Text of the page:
To then learn to write, type, eat and drink independently, sit up, stand up and walk again, albeit only a couple of metres with my walking frame and the assistance of 2 people. What have I been up to since being discharged from rehab in November 2018?

Ewan and I got married, and I walked down the aisle with the support of 2 people, this was my motivation to give it my all when I was receiving intensive physiotherapy, and it definitely paid off! In November 2020, we welcomed our baby girl, Daisy. She is nearly 7 months old now and is amazing. I love her more than anything. Aside from being a mum, and blogging, I enjoy writing for different publications and raising awareness.

Ever since Pete published the first part, I have been keeping up with the comments, and I would like to reply to some of them here. Nothing bad, but some of them really touched me.

“It seems to be a mystery to everyone, but meanwhile, the writer’s health seems to be declining more rapidly. It must have felt like there was no reason to hope.” – You are absolutely right, I had no reason whatsoever to hope. I was losing everything and to say it was devastating would be an understatement.

“I don’t understand the disbelief from the others unless there have been past episodes that suggested the writer might be exaggerating. I would think most people would err on the side of caution and do everything to make sure a loved one was really okay”

I asked both Mum and Ewan why they didn’t believe me when my symptoms were at their worst. It definitely wasn’t a case of not wanting to believe it all, but they just genuinely could not believe everything that had been happening. I was angry with them for quite some time after it initially happened but it really wasn’t their fault. They didn’t know what to do and I don’t blame them at all now.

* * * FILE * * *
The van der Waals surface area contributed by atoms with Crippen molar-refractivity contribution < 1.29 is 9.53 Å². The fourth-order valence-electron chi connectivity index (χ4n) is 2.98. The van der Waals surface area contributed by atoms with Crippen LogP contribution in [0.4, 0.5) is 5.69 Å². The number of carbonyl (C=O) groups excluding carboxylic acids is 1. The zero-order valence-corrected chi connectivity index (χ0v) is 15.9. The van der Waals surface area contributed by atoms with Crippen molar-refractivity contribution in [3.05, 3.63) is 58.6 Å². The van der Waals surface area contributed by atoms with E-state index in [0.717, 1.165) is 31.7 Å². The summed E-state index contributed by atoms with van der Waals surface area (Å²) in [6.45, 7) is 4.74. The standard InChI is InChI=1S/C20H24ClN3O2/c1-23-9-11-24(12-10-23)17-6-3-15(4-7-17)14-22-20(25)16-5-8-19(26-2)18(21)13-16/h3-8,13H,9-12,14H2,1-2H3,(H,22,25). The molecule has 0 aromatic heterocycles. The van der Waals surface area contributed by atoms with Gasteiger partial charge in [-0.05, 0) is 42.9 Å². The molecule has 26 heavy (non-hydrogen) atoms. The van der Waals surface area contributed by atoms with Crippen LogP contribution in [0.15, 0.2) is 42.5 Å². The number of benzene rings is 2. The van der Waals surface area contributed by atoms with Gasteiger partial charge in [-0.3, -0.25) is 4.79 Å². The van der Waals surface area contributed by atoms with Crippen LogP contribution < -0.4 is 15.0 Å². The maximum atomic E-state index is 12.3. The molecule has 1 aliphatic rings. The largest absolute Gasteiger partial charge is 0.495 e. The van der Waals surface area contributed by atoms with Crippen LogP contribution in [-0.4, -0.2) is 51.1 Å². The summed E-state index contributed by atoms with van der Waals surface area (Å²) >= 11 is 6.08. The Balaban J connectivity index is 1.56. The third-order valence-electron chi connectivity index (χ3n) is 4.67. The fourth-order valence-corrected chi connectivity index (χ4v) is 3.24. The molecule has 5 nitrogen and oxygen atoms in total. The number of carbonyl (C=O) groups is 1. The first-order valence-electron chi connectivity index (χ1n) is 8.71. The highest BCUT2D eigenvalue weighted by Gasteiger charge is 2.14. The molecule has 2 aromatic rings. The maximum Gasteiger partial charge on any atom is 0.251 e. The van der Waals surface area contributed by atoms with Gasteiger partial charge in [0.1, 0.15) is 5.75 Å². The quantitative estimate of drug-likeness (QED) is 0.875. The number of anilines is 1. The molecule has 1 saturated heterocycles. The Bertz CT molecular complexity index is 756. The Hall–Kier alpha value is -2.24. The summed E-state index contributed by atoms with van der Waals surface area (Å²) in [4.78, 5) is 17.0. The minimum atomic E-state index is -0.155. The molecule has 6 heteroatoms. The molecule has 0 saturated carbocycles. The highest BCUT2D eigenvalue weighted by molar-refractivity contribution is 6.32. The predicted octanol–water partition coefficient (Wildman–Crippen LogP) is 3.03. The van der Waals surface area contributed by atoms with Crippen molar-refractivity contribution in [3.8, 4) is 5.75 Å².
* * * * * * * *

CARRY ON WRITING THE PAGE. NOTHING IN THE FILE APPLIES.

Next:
“This is a real living hell, I’m hoping there is a happy ending as no one should have to go through all of this.” – That last bit really got to me, I think because it was all a constant, and there was no break in-between whatsoever, I guess I just got used to it and convinced myself that there was a reason for why I was going through all of this.

“Blimey, what else can go wrong?” – This made me chuckle a little, sorry I use humour to deal with certain aspects and saw the irony to this comment.

“I never heard such a tale of woe!” – Me too until I was experiencing it and then also reading back of what I’ve written about it so far.

“Mom never said ‘I love you’ back?”

Not that I remember whilst growing up. However, her actions speaks volumes. If she didn’t love me, she wouldn’t have worked 5 days a week, went home to walk the dogs, then travel to King’s Lynn at the beginning, then to Cambridge when I was at Addenbrooke’s, stay with me until visiting time ended, travel back home, and then do it all again the next day. Mum made herself ill by doing this, hence why she couldn’t come and see me.

She was so run down with the stress and worry of everything, barely eating, or sleeping, and ended up with a chest infection. So, even when she doesn’t say “I love you” back, I know she will always love me.

“A tracheostomy sounds like a horrible experience” – Initially, it was very daunting. But, had I not had the tracheostomy, it would have taken me a lot longer to recover. Yes, the process of having one is not pleasant, but that aided my recovery significantly. In comparison to the breathing time, it was in a league of it’s own, and in a good way! I no longer have the tracheostomy, it was removed after a few weeks of having it, I’m left with a slight scar.

“How did she eventually remember so much detail?” – I wondered this too, and asked this when I attended my ICU reviews. Apparently, some patients do remember a lot of what happened, some don’t. I think it’s clear that I’m one of the one’s that do! Would you be surprised if I told you that I have PTSD?

“Perhaps an alternative title might have been ‘If you think things can’t get worse…” – This also made me chuckle. I wanted to give some hope, given the circumstances!

“Addenbrooke’s – “Nothing but praise” – Absolutely spot on! This hospital saved my life and I can’t fault them.

I was quite taken aback reading everybody’s reaction to my Ataxia diagnosis. It could well be my adaptable mindset talking but with the right support, equipment, etc. You can still have a good life. Given all of my diagnosis, we were convinced that I wouldn’t be able to have a baby, so Daisy will always be our miracle.

Lastly, I just want to say thank you again to every single one of you, and Pete too. If anyone has any questions, or would like to get in touch with me to have a chat, a natter, a bit of banter, then I’m only an email away. My email is ami.hook.ireland@gmail.com

My sincere thanks and love to you all!